During a full-blown Ménière's episode, the patient can basically do nothing, so the question does not even occur. But what about mild events in a patient with a Ménière's diagnosis?

I am asking about a situation where the patient feels some symptoms (some dizziness, a change in hearing loss) but can still do most activities. Should the patient rest during such a period, and if yes, how much rest is good?

I could imagine a few different scenarios:

  • All activity during such an episode is damaging, or preventing healing of existing damage, and should be avoided even if it does not cause discomfort
  • The body "knows" when the activity is damaging, and discomfort is a good way to judge how much to do
  • There is no lasting damage or episode prolonging due to activity. The patient can decide how much discomfort he is willing to endure without fearing any side effects.
  • There is no lasting damage through activity, and complete rest can be detrimental, e.g. by making the patient more sensitive/susceptible to future events.

Which scenario comes closest to the truth? How can a patient decide on his activity level? What signs are there that there is too much or too little activity?

Also, if activities should be reduced: is there a difference between types of activities? Is an activity which relies on listening or balance worse than an activity which does not rely on them (e.g. listening to a lecture vs. taking a walk vs. sitting in a chair and reading)? Also, is an activity which is known to be irritating to either hearing (e.g. being around persistent noise) or balance (e.g. being driven in a car on a mountain road with many turns) worse than other kinds of activity? Are physical and mental activities similarly good/bad during such episodes, or is there a difference?

  • I can't give you a real professionally-backed opinion, but my mother has it, and I might but we've never confirmed it (in my case it seems to be chronic unexplained migraines often manifesting as vertigo / nausea). From her experiences and what I've observed, no activities have any effect on the disease itself, but the disease can make activities themselves dangerous. For example, an activity that requires balance would be unwise during a minor attack, not because you can damage your sense of balance further, but because you can hurt yourself. So I think that...
    – Jason C
    Commented Apr 27, 2017 at 20:37
  • .. it really varies and basically comes down to the patient's own conscious judgment and comfort. My mother, for example, refused to drive a vehicle during mild attacks or when she felt one coming on, just as a policy, sort of like how a responsible person might give somebody their car keys before drinking. It's more of a "be safe and comfortable" kind of thing. Comfort, too, e.g. some folks may get irritated by certain noises, so obviously they should try to avoid them. Others may not, and so no need. It varies greatly.
    – Jason C
    Commented Apr 27, 2017 at 20:39

1 Answer 1


The short answer: I haven't come across anything that states that patients with a mild Meniere's episode should rest on principle even if they're feeling well enough to perform activities. So, I think it would be up to the patient's own judgement about what they are comfortable doing.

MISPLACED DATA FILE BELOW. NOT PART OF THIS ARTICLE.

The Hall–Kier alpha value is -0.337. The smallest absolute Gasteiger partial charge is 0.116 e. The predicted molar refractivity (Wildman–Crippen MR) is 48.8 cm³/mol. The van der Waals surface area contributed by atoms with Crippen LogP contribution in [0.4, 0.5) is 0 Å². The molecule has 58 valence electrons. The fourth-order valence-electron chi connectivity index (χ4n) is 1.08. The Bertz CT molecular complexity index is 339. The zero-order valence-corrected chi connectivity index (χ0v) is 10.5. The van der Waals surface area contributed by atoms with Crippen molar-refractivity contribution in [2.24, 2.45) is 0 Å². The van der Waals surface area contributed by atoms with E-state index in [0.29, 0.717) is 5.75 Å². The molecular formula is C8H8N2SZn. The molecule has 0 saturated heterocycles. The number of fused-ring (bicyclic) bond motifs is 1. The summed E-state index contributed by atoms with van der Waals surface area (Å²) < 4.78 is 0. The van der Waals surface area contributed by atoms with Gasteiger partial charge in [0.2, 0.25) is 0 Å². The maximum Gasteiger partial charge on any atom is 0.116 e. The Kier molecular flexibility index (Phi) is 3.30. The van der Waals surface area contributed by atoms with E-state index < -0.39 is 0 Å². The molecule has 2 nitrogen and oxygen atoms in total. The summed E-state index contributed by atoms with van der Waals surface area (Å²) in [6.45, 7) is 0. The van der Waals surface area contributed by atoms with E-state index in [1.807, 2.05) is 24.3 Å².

The longer answer: Meniere's disease is a disease of the inner ear, and is associated with distortions of the delicate membranes found in the inner ear. The underlying cause is not fully understood - various theories include that Meniere's disease is caused by a blockage at the endolymphatic sac, genetics, a virus, or a problem with blood vessels, but nobody knows for sure. If a person has definitively been diagnosed with Meniere's disease by a physician, then the treatment focuses on reducing symptoms. Treatments include lifestyle chances (limiting salt intake to 2-3 g per day, avoiding caffeine/alcohol/nicotine/MSG which are harmful substances that can worsen symptoms based on their effects in the inner ear, etc.). Treatments also include certain medicines (prescribed by a physician, e.g. anti-nausea medications like prochlorperazine.) There's also vestibular rehabilitation therapy which tries to help people with their balance, and hearing aids for hearing problems. Finally, there are some surgical procedures that might help in certain really severe cases of Meniere's that don't respond to any other treatments. In all my reading about Meniere's, I was not able to find any studies that suggested that patients should force themselves to rest during a mild Meniere's episode during which they would be capable of performing various activities. At the end of the day "listening to your body" is really a good piece of advice: if the patient feels safe and comfortable performing certain activities during a mild episode, it is probably alright; if they start to feel worse, they can stop what they are doing or take it more slowly. Of course, the best person to answer this question would be the patient's personal physician, since the physician will know the patient's full medical history and will therefore be able to give a more individualized answer. Source: I'm a medical student, and I referenced the article on Meniere's disease in UpToDate, a medical encyclopedia.

  • 2
    Nice answer. Using UpToDate is fine if you're a clinician looking for help. But it relies on references itself. If UpToDate were just a bunch of docs/residents/med students giving their opinions, it would be useless. So, when answering a question like this, you should at least pull one reference from UTD to post so that someone can verify what you're saying even if it's only to read the abstract. Commented Mar 7, 2018 at 4:17

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